Social media companies have traditionally argued that they are merely internet platforms as opposed to publishers with the ensuing editorial responsibilities (despite the odd court case where it has been to their advantage to hold themselves out as publishers). But in the face of increasing public controversy about malicious content plaguing social media sites, the Silicon Valley giants are being forced to take action to minimise reputation damage. Facebook claimed that it had removed 1.5 million copies of the video of the New Zealand terrorist attack in the first 24 hours alone – which provides some idea of the scale of the challenge involved with content moderation.

Risky once-in-a-generation skills shortage poses existential threat to firms

Legal employers are now facing a skills shortage. UK unemployment has fallen to a 44-year low of 3.8% and employees, armed with more options than ever, are constantly on the move to greener pastures. The inability to replace a good employee can pose a severe threat to your business.

Rather than push existing employees to work longer hours, technology can help law firms undertake more work with the same number of people. Technology achieves this by automating administrative tasks, helping lawyers to work more effectively and get home on time.

Legal support roles like legal secretaries and bookkeepers are no longer as popular because people seek high-prestige employment with the promise of strong wage growth. Junior lawyers currently undertake this work but this solution is costly and the work menial, which means technology can be better, faster and cheaper than an employee.

Competition for staff is also coming from new entrants to the legal market, including the alternative legal services market and the Big 4 accounting firms who economies of scale to offer a full suite of professional services – essentially, a one-stop shop. Both are becoming attractive career options for lawyers, particularly mid-career or senior lawyers.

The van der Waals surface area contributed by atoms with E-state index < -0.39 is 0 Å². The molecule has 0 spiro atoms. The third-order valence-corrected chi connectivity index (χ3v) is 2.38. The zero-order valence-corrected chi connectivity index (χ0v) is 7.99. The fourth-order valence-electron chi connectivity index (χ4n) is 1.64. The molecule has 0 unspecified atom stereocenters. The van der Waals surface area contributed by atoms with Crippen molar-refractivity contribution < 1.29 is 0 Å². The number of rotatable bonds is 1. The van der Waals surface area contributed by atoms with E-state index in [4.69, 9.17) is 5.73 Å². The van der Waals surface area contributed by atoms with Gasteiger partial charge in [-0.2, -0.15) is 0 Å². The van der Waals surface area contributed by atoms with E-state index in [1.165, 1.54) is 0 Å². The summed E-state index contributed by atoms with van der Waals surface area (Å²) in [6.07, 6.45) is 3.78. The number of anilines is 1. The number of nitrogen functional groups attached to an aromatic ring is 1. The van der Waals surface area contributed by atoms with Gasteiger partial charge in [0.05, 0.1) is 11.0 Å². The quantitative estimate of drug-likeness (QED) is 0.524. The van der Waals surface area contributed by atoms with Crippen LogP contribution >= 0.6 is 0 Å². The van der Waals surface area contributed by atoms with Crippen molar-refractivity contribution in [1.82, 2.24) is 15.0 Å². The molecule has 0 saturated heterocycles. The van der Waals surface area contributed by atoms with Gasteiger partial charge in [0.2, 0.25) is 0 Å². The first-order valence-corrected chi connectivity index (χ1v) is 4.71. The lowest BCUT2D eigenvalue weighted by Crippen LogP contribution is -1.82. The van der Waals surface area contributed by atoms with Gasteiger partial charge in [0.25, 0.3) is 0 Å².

One could be forgiven for thinking that knowing how to comply with a legal obligation that has been in place for nearly a decade would be clear cut. However, widespread practice tells us that this is far from the truth. In November 2009, as part of wider reforms to the European telecommunications regulatory framework, the European Union introduced various amendments to the existing Directive 2002/58/EC (e-Privacy Directive), including to the provisions regulating the use of cookies.

Since then the e-Privacy Directive has required obtaining the consent of users in order to store or access information (typically cookies or similar tracking technologies) on their devices. The only exemptions to this requirement are where this is for the sole purpose of transmitting a communication or where it is strictly necessary to provide an internet service explicitly requested by the user.

Four years on and Professor Richard Susskind has written the same book he wrote last time, so he says. He jests, yet again. The message and the underlying arguments remain constant; the same analogies are deployed (you know, the drill); but tech has moved on, more is feasible and the vision is developed and refined accordingly. His previous works have covered wide ground: law, lawyers, professions. The narrower focus of this work enables him to treat us to a more extensive, deeper consideration of the subject.

This is not a book about legal technology but an argument for repurposing the justice system to serve more people, employing technologies that are already well established and replacing cumbersome procedures that leave too many denied the justice they deserve.